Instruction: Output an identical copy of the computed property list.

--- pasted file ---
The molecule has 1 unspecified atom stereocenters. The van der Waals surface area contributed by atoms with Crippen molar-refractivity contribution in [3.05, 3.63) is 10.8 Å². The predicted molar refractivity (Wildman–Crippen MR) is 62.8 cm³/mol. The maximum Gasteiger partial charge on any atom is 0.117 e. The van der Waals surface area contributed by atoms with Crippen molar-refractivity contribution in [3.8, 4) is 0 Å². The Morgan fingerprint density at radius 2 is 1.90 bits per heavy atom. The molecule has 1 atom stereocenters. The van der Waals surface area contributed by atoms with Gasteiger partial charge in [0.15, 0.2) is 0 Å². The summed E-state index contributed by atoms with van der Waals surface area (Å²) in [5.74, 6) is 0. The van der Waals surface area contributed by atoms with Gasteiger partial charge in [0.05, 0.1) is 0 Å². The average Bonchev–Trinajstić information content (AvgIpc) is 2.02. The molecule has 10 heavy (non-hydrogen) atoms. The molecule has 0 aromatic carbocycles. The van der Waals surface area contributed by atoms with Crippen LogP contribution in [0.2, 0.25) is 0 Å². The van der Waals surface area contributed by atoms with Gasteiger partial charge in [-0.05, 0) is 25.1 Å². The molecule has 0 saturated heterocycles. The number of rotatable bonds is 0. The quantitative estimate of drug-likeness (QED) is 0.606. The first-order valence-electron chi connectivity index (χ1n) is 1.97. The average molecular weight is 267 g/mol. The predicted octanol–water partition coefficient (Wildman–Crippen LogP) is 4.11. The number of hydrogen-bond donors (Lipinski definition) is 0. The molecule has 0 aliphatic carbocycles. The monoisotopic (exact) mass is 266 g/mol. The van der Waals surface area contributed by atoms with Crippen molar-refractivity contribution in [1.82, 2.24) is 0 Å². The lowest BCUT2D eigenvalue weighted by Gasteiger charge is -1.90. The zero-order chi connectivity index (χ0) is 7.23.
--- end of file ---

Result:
The molecule has 1 unspecified atom stereocenters. The van der Waals surface area contributed by atoms with Crippen molar-refractivity contribution in [3.05, 3.63) is 10.8 Å². The predicted molar refractivity (Wildman–Crippen MR) is 62.8 cm³/mol. The maximum Gasteiger partial charge on any atom is 0.117 e. The van der Waals surface area contributed by atoms with Crippen molar-refractivity contribution in [3.8, 4) is 0 Å². The Morgan fingerprint density at radius 2 is 1.90 bits per heavy atom. The molecule has 1 atom stereocenters. The van der Waals surface area contributed by atoms with Gasteiger partial charge in [0.15, 0.2) is 0 Å². The summed E-state index contributed by atoms with van der Waals surface area (Å²) in [5.74, 6) is 0. The van der Waals surface area contributed by atoms with Gasteiger partial charge in [0.05, 0.1) is 0 Å². The average Bonchev–Trinajstić information content (AvgIpc) is 2.02. The molecule has 10 heavy (non-hydrogen) atoms. The molecule has 0 aromatic carbocycles. The van der Waals surface area contributed by atoms with Crippen LogP contribution in [0.2, 0.25) is 0 Å². The van der Waals surface area contributed by atoms with Gasteiger partial charge in [-0.05, 0) is 25.1 Å². The molecule has 0 saturated heterocycles. The number of rotatable bonds is 0. The quantitative estimate of drug-likeness (QED) is 0.606. The first-order valence-electron chi connectivity index (χ1n) is 1.97. The average molecular weight is 267 g/mol. The predicted octanol–water partition coefficient (Wildman–Crippen LogP) is 4.11. The number of hydrogen-bond donors (Lipinski definition) is 0. The molecule has 0 aliphatic carbocycles. The monoisotopic (exact) mass is 266 g/mol. The van der Waals surface area contributed by atoms with Crippen molar-refractivity contribution in [1.82, 2.24) is 0 Å². The lowest BCUT2D eigenvalue weighted by Gasteiger charge is -1.90. The zero-order chi connectivity index (χ0) is 7.23.